EU rules out further changes to EID rules

EUROPEAN Commission officials have told farm leaders there will be no more changes to the controversial rules on electronic identification (EID) in sheep.

Following a meeting in Brussles on simplifying animal identification yesterday (Thursday, September 10), officials told NFU Scotland there was no more room for concessions.

The Commission has already granted a series of concessions to the UK such as the slughter derogation and the ablity to read and record movements at critical control points such as marts and abattoirs rather than having to be done on the farm.

However, NFUS president Jim McLaren said it was ‘deeply disappointing’ there was no room for further changes and he called for an urgent meeting with Commissioner Androulla Vassiliou to discuss the regulations.

Mr McLaren said: “Here we are in Brussels discussing simplification of arrangements for the identification and registration of animals when we are a few short months away from Europe bringing into force regulations within the sheep sector that will have exactly the opposite effect.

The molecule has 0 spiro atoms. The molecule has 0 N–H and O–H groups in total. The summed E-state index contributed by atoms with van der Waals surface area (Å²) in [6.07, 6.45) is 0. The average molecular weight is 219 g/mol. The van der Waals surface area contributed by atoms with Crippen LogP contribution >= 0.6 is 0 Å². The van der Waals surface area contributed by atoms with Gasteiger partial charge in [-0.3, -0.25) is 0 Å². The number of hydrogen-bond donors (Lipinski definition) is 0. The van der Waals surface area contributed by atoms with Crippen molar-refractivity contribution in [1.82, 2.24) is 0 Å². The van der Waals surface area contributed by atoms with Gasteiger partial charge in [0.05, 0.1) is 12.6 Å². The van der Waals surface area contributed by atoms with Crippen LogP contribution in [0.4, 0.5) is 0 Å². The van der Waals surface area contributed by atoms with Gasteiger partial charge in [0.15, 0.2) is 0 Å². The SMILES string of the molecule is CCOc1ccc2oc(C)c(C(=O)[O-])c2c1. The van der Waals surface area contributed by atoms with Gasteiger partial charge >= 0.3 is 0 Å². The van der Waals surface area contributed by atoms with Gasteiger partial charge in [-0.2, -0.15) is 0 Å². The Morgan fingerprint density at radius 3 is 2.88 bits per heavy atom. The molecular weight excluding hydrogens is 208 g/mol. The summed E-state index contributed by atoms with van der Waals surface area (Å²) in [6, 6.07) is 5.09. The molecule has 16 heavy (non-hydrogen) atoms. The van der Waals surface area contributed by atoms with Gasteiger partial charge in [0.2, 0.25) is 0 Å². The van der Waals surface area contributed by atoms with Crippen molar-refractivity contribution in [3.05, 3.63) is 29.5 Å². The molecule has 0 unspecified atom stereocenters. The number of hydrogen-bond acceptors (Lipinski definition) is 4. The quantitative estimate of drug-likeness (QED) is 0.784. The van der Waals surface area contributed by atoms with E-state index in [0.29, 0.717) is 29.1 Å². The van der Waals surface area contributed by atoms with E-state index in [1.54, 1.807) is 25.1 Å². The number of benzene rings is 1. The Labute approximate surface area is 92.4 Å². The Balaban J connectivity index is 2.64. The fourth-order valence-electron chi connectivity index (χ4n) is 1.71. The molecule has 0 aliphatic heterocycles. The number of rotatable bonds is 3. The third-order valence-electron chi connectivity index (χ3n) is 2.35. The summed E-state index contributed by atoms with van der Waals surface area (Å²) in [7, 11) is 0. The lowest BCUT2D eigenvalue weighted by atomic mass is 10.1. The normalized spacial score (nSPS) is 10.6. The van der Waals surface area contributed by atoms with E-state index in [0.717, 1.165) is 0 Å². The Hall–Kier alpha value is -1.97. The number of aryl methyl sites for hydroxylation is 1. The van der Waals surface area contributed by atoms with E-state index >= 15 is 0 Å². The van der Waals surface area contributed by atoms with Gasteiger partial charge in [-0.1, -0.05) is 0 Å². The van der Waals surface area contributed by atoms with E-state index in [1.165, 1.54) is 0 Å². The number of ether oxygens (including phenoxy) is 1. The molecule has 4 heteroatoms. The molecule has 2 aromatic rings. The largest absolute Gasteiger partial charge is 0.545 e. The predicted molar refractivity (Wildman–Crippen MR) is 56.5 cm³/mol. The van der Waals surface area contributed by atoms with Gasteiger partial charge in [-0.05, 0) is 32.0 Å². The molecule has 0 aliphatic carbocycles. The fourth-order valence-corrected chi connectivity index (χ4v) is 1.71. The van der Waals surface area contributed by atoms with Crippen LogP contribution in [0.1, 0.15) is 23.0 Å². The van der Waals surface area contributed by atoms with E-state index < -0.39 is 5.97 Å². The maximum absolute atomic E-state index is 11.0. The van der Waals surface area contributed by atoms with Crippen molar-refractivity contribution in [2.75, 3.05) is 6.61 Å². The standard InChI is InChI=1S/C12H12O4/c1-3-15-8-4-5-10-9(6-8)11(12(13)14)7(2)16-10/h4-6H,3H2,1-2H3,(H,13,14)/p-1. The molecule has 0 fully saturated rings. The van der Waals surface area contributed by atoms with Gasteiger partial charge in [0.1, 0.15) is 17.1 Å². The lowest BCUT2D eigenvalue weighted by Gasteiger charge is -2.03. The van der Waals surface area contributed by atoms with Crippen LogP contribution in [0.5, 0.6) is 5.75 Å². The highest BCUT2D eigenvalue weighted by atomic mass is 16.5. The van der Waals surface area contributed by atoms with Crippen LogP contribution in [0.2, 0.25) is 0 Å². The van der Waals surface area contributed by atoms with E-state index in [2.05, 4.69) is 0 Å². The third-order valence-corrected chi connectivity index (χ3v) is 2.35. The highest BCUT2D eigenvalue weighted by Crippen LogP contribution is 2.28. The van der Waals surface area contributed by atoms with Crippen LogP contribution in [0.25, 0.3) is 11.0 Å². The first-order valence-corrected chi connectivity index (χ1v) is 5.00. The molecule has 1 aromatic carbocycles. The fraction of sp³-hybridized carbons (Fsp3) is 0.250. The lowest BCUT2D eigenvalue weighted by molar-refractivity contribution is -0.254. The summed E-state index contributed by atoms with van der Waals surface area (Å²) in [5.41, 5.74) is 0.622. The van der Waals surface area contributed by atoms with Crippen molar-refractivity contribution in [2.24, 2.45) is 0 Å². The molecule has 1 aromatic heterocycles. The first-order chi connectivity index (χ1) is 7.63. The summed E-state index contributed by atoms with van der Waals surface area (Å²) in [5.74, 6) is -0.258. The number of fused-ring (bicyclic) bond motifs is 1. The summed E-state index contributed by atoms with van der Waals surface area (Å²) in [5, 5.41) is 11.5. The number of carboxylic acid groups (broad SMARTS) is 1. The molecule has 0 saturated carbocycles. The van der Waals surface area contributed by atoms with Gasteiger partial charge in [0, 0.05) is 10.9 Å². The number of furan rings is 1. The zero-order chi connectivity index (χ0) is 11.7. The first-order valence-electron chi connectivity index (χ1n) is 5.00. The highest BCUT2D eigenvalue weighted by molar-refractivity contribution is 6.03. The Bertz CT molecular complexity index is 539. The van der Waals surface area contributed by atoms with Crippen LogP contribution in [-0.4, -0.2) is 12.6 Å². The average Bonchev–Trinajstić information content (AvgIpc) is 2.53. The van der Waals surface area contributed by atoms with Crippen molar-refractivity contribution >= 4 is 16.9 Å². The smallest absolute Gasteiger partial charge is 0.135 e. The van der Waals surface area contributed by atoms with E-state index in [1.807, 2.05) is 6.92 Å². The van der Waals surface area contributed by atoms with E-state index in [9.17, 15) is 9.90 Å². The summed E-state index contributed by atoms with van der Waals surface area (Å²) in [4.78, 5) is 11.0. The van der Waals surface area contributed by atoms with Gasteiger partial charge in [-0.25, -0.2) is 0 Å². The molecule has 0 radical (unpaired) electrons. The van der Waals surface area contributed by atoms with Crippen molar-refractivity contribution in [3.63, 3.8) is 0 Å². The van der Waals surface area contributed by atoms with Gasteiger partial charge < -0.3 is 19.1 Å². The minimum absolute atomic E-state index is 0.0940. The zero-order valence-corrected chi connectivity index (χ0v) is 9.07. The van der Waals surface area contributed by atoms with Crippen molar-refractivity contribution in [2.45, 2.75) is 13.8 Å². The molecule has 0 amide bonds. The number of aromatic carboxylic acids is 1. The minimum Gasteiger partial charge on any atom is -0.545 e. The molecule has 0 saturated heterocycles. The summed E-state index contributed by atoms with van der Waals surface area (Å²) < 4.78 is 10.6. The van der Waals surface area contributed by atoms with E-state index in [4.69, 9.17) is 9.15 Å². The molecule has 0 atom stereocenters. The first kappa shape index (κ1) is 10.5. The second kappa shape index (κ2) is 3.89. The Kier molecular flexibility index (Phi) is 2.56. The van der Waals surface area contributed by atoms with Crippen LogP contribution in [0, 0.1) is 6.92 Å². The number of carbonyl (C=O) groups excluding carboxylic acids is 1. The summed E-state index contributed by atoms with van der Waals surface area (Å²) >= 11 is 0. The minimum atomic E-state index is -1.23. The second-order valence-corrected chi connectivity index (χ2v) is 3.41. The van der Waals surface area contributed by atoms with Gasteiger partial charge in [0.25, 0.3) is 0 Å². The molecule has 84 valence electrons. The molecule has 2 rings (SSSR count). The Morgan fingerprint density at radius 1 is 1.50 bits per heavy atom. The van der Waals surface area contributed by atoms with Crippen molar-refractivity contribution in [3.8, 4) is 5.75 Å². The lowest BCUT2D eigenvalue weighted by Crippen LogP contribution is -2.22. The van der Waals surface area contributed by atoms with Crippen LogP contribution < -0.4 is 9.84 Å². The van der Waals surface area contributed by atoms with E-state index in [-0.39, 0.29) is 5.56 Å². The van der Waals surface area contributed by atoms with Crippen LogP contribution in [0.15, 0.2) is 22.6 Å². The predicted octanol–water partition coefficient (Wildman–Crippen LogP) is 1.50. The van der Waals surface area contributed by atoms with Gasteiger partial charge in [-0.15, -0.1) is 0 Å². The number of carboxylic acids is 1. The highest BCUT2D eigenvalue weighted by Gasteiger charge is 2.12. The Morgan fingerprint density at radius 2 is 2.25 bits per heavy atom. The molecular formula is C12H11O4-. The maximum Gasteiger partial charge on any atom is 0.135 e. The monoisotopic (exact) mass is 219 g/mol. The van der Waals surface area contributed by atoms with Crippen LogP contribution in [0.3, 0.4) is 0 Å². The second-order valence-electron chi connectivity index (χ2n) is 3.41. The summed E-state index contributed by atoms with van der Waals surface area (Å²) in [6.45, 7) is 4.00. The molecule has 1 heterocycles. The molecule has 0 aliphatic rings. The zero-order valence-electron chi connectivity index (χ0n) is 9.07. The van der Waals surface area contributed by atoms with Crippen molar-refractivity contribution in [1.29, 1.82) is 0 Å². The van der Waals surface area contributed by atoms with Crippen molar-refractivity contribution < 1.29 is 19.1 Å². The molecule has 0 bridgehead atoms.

“There are times when the European machine needs to take a step back and give greater consideration to the impact of its actions rather than viewing increased regulation as the only answer.

“The response from Commission officials on the prospect of securing further changes to Regulation 21/2004 was disappointing but unsurprising.  

“I took the opportunity to repeat my request for a meeting with Commissioner Vassiliou, following up written requests and requests lodged on our behalf by friendly MEPs.”

He was joined by the National Sheep Association’s (NSA) George Milne, who called on Ministers to recognise the burden being placed on the UK sheep industry.

He said: “The whole principle of these regulations is completely flawed. Ministers across the EU must wake up to this and enter into debate with the commission to re-open the legislation and make controls more practical and workable. “

But despite the calls for the debate to be re-opened, the Commission has urged member states to stop arguing over the rules and start thinking about how to implement them.

The Scottish Government also held a meeting yesterday (Thursday, September 10), with stakeholders to discuss the progress of the EID pilot schemes in place and the EID consultation published earlier this week.

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